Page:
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08-01-2012 | Legal medicine | Article

Western countries ‘should adopt’ UK’s prognostic models for stillbirth, neonatal death


Free abstract

MedWire News: Two prognostic models for stillbirth and neonatal death developed for the UK could be used in other Western countries, including the Netherlands, researchers say.

The models for very preterm infants show "remarkably good external validity" and "excellent ability to discriminate" between infants who die and infants who survive, report Ewoud Schuit (Erasmus MC University Medical Centre, Rotterdam, the Netherlands) and co-authors in the journal Pediatrics.

Their analysis included 17,852 infants who were known to be alive at the onset of labor and 11,578 infants admitted for neonatal intensive care. All infants were born between January 2000 and December 2007, had a gestational age of 22-32 weeks, and were of European ethnicity.

The two prognostic models predicted survival for infants known to be alive at labor onset and for those who were admitted to a neonatal intensive care unit. Risk factors included in the former model were readily available variables including gestational age, birthweight, gender, ethnicity, and multiplicity of pregnancy, while the latter model also included fetal gender as an additional variable.

Of the infants known to be alive at the onset of labor, 2939 (16.7%) died during labor or within 28 days of birth. Of the infants admitted to neonatal intensive care, 908 (7.8%) died before being discharged.

The authors note that there was no significant difference in gender, plurality, or mother's age between the two groups of infants. However, infants in the intensive care unit who died were often older and heavier than those who died in the other group.

The prognostic model for predicting stillbirth and neonatal death among babies known to be alive at the onset of labor had a good calibration and "excellent" discriminative ability, state the authors, at a c-statistic of 0.92.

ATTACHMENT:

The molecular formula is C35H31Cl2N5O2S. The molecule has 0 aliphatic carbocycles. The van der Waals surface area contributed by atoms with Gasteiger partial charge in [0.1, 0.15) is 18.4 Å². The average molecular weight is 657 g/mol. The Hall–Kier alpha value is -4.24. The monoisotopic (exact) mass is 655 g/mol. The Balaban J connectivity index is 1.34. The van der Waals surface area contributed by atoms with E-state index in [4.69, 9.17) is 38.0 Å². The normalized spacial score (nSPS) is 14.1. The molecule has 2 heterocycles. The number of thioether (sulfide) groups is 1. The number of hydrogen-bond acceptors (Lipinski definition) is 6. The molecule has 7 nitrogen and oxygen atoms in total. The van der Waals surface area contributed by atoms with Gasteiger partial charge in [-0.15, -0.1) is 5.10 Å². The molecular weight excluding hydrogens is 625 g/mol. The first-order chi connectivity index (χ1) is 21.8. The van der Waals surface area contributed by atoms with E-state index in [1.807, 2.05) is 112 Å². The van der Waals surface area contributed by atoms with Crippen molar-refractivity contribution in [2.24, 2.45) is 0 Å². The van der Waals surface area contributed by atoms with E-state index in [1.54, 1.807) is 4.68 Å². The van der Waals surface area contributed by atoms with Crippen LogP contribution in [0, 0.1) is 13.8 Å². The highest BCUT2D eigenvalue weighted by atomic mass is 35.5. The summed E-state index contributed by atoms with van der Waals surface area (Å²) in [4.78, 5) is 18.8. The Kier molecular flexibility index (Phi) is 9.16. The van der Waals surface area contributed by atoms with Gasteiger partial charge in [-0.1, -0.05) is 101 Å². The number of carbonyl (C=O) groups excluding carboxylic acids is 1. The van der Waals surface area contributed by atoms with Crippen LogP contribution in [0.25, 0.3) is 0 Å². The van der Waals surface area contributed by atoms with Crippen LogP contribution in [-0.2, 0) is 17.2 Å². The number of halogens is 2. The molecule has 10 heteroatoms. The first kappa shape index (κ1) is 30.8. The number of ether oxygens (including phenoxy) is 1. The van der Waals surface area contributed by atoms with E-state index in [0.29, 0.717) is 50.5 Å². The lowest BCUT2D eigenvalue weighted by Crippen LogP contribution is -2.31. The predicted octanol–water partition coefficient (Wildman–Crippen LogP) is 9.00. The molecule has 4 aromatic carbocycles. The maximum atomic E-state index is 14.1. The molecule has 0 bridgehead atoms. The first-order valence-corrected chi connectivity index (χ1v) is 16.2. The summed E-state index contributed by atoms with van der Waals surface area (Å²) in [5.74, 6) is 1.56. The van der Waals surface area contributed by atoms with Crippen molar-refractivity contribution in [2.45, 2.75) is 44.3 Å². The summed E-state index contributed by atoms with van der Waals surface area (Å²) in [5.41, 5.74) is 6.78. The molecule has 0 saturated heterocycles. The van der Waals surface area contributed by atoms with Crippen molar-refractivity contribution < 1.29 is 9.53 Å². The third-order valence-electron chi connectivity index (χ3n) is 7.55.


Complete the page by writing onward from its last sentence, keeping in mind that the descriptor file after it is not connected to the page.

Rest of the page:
Similarly, the prognostic model for babies admitted to neonatal intensive care was also "well calibrated" and had a "good" discriminative ability, albeit lower than that of the other model, at a c-statistic of 0.82.

"The overall observed deaths were similar to the mean predicted risks for both models, indicating that the models estimate the risk of death for Dutch infants accurately," the authors write.

Commenting on the implications of their study, Schuit et al write: "Information on the risk of perinatal death of very preterm infants can be of great value for translating the effect of new interventions, developing treatment protocols, counseling parents, and adjusting individual treatment."

They acknowledge that although the variables used in both models are already familiar to caregivers as influencing the outcomes of a newborn, the advantage of using the prognostic models is that the "characteristics are combined in a more formal way, allowing for more accurate mortality risk estimation."

Schuit and colleagues conclude: "The models and the accompanying graphs can be used for clinical practice in the Netherlands and probably in other Western countries as well."

By Piriya Mahendra

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